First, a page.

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Fort Smallwood deal called near


Anne Arundel County may be on the verge of reaching a 99-year lease agreement with Baltimore to take control of city-owned Fort Smallwood Park.

Most details of the lease agreement are unclear, but according to County Council President Ronald C. Dillon, a Pasadena Republican, the lease would give the county control of the 100-acre park in northern Anne Arundel at the price of $1 a year.

"I'm hundreds of times more optimistic than I was five months ago," Dillon said Wednesday night after being briefed by County Executive Janet S. Owens' office, which is involved in the negotiations.

The County Council president said his understanding is that a deal is within weeks of being struck. City and county officials have been negotiating for months and had been expected to reach an accord by May.

The county has failed for more than a decade to persuade the city to give up Fort Smallwood, but in the months since Owens announced in January that she again wanted Anne Arundel to assume control of the park, county leaders have quietly expressed increasing optimism that a deal would be struck.

Such hope was fueled by comments Baltimore Mayor Martin O'Malley made on WBAL Radio in March supporting a lease agreement with the county.

Officials for Owens and O'Malley would not confirm details of the potential lease.

Park funds

The County Council's passage Tuesday of the $1.3 billion budget for 2006 has helped generate more momentum. Owens designated $1 million in spending for Fort Smallwood Park.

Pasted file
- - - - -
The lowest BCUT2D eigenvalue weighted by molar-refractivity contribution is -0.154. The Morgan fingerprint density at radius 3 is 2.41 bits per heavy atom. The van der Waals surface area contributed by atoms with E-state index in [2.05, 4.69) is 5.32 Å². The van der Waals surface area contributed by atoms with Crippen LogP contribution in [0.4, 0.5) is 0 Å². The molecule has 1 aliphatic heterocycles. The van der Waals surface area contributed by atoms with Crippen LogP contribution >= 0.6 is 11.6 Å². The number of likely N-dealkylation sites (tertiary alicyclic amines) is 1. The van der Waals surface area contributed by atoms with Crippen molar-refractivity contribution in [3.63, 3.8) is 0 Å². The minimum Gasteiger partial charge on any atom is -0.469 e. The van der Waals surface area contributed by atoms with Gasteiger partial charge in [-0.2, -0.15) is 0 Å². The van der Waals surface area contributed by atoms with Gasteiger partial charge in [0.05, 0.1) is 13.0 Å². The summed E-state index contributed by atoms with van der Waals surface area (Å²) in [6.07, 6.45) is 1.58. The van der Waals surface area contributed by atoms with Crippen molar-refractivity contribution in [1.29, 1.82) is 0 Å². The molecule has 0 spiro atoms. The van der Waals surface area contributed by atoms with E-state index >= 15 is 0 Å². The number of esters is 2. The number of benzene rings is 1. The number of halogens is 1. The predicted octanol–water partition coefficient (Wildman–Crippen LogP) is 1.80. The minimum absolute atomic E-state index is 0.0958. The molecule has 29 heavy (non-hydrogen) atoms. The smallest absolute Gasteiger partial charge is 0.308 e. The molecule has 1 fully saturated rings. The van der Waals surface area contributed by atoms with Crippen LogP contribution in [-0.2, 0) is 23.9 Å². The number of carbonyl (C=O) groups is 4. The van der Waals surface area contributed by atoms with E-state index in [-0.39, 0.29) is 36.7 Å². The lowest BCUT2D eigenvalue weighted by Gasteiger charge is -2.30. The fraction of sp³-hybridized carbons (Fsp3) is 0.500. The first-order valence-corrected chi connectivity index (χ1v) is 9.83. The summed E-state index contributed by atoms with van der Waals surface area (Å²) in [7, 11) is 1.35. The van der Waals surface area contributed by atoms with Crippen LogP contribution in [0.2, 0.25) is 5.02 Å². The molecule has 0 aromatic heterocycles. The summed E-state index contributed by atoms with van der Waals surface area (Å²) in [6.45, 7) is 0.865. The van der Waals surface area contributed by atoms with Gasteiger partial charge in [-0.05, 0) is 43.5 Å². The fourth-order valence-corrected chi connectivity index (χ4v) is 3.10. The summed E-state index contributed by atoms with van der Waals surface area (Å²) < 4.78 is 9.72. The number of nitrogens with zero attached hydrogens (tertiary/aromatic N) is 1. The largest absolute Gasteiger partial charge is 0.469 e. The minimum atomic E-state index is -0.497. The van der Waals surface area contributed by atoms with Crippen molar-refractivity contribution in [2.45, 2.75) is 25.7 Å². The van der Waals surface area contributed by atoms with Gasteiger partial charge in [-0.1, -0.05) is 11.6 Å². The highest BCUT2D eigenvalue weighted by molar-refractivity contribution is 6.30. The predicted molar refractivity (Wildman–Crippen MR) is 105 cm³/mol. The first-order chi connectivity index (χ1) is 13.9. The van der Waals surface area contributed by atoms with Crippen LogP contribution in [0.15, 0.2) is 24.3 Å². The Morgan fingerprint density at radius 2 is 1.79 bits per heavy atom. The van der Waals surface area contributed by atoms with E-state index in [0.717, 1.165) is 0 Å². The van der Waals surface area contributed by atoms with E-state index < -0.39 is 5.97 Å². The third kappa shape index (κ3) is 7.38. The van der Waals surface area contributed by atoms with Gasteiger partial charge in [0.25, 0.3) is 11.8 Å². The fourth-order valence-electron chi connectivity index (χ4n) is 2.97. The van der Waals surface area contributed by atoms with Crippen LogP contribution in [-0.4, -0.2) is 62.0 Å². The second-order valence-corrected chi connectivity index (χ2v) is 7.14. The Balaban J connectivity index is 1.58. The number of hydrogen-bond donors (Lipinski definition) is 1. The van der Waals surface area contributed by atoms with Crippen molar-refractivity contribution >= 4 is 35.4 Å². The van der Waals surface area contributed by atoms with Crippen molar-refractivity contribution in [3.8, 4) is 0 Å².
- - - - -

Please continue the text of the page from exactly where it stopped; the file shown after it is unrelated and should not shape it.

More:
Dillon said that $100,000 is earmarked for an extensive environmental study of the 78-year-old park, which has decaying buildings and grounds contaminated with lead paint.

He said the county would spend the remaining $900,000 on cleanup and infrastructure improvements, which would include repairing a crumbled seawall and demolishing several collapsed buildings.

Cost estimates

County officials estimated the cost of cleanup months ago at up to $10 million. That figure was largely based on potential environmental damage because of lead paint.

But a report commissioned in 1998 by the city Recreation and Parks Department put the price of such cleanup at $181,000.

The city last year finished a $900,000 replacement of the park's water treatment plant, and officials were expected to begin construction this summer to replace a fishing pier that was destroyed by Tropical Storm Isabel in September 2003.

Dillon said that the environmental study would be done before any lease is signed.

Crime concerns

Area residents say that Baltimore has neglected to secure or maintain the park for years. They said that city police officers rarely drive the nine miles from the Baltimore line to patrol the park, and that crime has festered there.

Although the city and county police share jurisdiction of the park, a county police spokesman said in January that Anne Arundel County officers don't routinely patrol it. A lease could clarify this issue.

Dillon said that his constituents were pleased with the progress that has been made. He said that many people who have asked about the park "saw what it was in its heyday."

"When I tell them the news, I see a lot of excitement in their eyes," he said.

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